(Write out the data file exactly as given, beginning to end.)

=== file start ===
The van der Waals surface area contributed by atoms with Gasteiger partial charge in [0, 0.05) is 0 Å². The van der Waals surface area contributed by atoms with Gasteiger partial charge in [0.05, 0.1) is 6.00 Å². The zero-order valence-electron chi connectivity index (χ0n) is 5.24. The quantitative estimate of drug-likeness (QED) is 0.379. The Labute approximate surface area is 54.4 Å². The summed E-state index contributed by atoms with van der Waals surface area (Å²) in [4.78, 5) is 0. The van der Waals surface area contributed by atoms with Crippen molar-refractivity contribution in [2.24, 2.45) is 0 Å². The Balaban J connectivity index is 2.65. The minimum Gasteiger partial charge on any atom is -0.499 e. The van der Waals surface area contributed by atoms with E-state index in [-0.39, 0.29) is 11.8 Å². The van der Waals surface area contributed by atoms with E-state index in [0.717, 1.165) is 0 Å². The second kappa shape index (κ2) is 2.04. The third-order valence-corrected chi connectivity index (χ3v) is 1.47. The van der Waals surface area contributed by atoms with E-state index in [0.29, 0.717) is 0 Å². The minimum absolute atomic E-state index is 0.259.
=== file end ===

The van der Waals surface area contributed by atoms with Gasteiger partial charge in [0, 0.05) is 0 Å². The van der Waals surface area contributed by atoms with Gasteiger partial charge in [0.05, 0.1) is 6.00 Å². The zero-order valence-electron chi connectivity index (χ0n) is 5.24. The quantitative estimate of drug-likeness (QED) is 0.379. The Labute approximate surface area is 54.4 Å². The summed E-state index contributed by atoms with van der Waals surface area (Å²) in [4.78, 5) is 0. The van der Waals surface area contributed by atoms with Crippen molar-refractivity contribution in [2.24, 2.45) is 0 Å². The Balaban J connectivity index is 2.65. The minimum Gasteiger partial charge on any atom is -0.499 e. The van der Waals surface area contributed by atoms with E-state index in [-0.39, 0.29) is 11.8 Å². The van der Waals surface area contributed by atoms with E-state index in [0.717, 1.165) is 0 Å². The second kappa shape index (κ2) is 2.04. The third-order valence-corrected chi connectivity index (χ3v) is 1.47. The van der Waals surface area contributed by atoms with E-state index in [0.29, 0.717) is 0 Å². The minimum absolute atomic E-state index is 0.259.